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Gyampo: Appoint non-partisan Deputy Speakers

Ransford Gyampo on Ghana Card

Professor Ransford Gyampo

Professor Ransford Gyampo, an associate professor in the Political Science Department of the University of Ghana has called for a review of the constitution to ensure neutrality of Deputy Speakers of Parliament.

His suggestion follows Wednesday’s declaration by the Supreme Court that the two Deputy Speakers of Parliament can vote while presiding, a judgement the Minority has described as “a travesty of justice relating to parliamentary practice.”

Haruna Iddrisu, the opposition leader in Parliament said the ruling is an interference in parliamentary affairs.

However, Gyampo said the ruling should not be politicised.

“The Supreme Court ruling on the right of Deputy Speakers to vote while serving as speakers, must be interrogated dispassionately. Unfortunately, the partisan responses have not helped as they insinuate many things that do not help the quest to shore up the independence of the judiciary.

“Why should it be that every top NPP person likes the ruling while every top NDC hates it? Why can’t we have a middle way of objective thinking about the issue? Excessive partisan is indeed a serious affront to our God-given ability to think and analyse issues, with a view to promoting fairness and objectivity in our political discourse,” Gyampo posted on Facebook.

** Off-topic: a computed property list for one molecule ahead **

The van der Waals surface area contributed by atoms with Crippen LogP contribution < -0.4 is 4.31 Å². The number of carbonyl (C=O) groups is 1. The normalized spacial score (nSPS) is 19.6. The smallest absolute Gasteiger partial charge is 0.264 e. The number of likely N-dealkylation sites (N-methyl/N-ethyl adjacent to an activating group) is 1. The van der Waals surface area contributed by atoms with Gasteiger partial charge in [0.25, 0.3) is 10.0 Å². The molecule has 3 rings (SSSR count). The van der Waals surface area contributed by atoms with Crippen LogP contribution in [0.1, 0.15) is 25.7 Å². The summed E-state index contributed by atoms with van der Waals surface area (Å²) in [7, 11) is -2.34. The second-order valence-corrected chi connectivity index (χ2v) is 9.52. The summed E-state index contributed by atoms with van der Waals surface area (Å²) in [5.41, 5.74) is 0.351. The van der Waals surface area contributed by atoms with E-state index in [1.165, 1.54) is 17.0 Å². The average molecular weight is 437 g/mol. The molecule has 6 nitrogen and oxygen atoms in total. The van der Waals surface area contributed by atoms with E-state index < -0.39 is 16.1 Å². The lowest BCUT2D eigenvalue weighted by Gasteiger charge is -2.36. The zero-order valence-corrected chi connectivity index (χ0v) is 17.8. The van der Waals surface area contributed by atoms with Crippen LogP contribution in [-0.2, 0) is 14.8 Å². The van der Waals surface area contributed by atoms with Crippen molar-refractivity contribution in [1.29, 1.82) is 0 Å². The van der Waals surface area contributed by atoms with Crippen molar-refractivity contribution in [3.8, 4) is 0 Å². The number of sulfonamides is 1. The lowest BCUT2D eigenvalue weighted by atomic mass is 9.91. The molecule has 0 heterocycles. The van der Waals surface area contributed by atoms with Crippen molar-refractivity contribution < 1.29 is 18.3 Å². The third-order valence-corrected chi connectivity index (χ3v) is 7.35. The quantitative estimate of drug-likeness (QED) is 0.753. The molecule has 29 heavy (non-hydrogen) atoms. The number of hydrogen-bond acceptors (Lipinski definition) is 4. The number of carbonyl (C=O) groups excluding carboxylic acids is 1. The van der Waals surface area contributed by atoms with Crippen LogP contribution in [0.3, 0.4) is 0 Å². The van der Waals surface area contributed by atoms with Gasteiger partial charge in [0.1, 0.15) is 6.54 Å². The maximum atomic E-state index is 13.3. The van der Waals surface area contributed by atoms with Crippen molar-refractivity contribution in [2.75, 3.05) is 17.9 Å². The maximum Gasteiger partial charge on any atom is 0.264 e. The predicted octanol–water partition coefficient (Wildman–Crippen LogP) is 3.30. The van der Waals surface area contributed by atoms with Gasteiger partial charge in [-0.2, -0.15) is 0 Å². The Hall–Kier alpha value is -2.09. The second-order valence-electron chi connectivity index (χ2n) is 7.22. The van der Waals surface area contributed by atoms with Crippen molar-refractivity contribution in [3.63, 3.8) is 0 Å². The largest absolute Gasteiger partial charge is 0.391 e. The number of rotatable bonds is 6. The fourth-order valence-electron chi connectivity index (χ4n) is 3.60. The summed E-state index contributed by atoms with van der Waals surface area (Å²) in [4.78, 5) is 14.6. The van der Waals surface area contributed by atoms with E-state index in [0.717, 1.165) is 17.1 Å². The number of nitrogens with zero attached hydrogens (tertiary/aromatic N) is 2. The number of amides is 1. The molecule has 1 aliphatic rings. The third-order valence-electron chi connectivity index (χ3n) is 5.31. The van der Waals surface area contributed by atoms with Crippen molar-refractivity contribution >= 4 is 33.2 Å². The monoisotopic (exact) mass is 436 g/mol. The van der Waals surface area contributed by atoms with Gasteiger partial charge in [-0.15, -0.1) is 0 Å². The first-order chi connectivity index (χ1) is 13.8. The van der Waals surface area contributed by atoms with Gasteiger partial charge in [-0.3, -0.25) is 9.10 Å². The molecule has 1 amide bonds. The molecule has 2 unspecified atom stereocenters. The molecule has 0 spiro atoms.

“A key question that must engage our mind is, what happens to debate if those expected to moderate it takes to one side via partisan voting? This question must be answered taking cognizance of the fact that deputy speakers must not necessarily lose their right to represent their constituents simply by moderating debates. Perhaps we may want to rethink our constitution by looking for deputy speakers who do not represent constituencies just like the Speaker.

“It must be noted that, per the doctrines of Checks and Balances as advocated by the French Political Thinker, Baron de Montesquieu, the courts have the right to review and rule on the activities of both the Executive and Legislature. So the court, in theory did no wrong in entertainment the matter brought before it and judging it.

“A key question that must engage our mind is, what happens to debate if those expected to moderate it takes to one side via partisan voting? This question must be answered taking cognizance of the fact that deputy speakers must not necessarily lose their right to represent their constituents simply by moderating debates. Perhaps we may want to rethink our constitution by looking for deputy speakers who do not represent constituencies just like the Speaker,” Gyampo added.

Fred Dzakpata

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